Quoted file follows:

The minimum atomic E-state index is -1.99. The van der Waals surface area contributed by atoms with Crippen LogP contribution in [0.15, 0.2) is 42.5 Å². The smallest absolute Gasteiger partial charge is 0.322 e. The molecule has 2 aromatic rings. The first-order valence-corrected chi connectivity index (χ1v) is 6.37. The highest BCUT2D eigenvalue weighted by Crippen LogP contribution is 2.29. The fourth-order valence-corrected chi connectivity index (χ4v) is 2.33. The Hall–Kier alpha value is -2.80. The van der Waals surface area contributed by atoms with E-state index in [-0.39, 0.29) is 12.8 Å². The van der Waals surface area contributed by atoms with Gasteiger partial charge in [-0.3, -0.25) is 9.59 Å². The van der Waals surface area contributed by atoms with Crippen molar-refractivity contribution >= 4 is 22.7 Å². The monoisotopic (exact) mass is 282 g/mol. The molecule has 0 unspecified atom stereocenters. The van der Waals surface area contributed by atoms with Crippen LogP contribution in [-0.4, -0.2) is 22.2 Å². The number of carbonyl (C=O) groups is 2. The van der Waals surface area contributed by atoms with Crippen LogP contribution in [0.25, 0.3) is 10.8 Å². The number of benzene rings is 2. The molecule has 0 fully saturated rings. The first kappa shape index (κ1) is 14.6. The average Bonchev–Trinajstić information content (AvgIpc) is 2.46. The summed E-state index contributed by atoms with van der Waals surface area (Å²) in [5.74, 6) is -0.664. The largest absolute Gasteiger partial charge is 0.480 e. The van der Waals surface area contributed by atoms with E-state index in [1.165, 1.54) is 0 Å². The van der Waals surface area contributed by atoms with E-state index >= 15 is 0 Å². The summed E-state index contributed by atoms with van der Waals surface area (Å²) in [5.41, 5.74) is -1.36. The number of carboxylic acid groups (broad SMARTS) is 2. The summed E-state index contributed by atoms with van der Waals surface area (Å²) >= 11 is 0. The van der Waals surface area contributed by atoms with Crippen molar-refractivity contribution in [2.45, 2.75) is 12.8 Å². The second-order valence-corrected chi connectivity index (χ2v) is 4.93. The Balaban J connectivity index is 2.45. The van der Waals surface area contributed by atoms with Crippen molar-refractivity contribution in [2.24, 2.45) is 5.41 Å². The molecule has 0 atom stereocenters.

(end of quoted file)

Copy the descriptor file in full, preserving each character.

The minimum atomic E-state index is -1.99. The van der Waals surface area contributed by atoms with Crippen LogP contribution in [0.15, 0.2) is 42.5 Å². The smallest absolute Gasteiger partial charge is 0.322 e. The molecule has 2 aromatic rings. The first-order valence-corrected chi connectivity index (χ1v) is 6.37. The highest BCUT2D eigenvalue weighted by Crippen LogP contribution is 2.29. The fourth-order valence-corrected chi connectivity index (χ4v) is 2.33. The Hall–Kier alpha value is -2.80. The van der Waals surface area contributed by atoms with E-state index in [-0.39, 0.29) is 12.8 Å². The van der Waals surface area contributed by atoms with Gasteiger partial charge in [-0.3, -0.25) is 9.59 Å². The van der Waals surface area contributed by atoms with Crippen molar-refractivity contribution >= 4 is 22.7 Å². The monoisotopic (exact) mass is 282 g/mol. The molecule has 0 unspecified atom stereocenters. The van der Waals surface area contributed by atoms with Crippen LogP contribution in [-0.4, -0.2) is 22.2 Å². The number of carbonyl (C=O) groups is 2. The van der Waals surface area contributed by atoms with Crippen LogP contribution in [0.25, 0.3) is 10.8 Å². The number of benzene rings is 2. The molecule has 0 fully saturated rings. The first kappa shape index (κ1) is 14.6. The average Bonchev–Trinajstić information content (AvgIpc) is 2.46. The summed E-state index contributed by atoms with van der Waals surface area (Å²) in [5.74, 6) is -0.664. The largest absolute Gasteiger partial charge is 0.480 e. The van der Waals surface area contributed by atoms with E-state index in [1.165, 1.54) is 0 Å². The van der Waals surface area contributed by atoms with E-state index >= 15 is 0 Å². The summed E-state index contributed by atoms with van der Waals surface area (Å²) in [5.41, 5.74) is -1.36. The number of carboxylic acid groups (broad SMARTS) is 2. The summed E-state index contributed by atoms with van der Waals surface area (Å²) >= 11 is 0. The van der Waals surface area contributed by atoms with Crippen molar-refractivity contribution in [2.45, 2.75) is 12.8 Å². The second-order valence-corrected chi connectivity index (χ2v) is 4.93. The Balaban J connectivity index is 2.45. The van der Waals surface area contributed by atoms with Crippen molar-refractivity contribution in [2.24, 2.45) is 5.41 Å². The molecule has 0 atom stereocenters.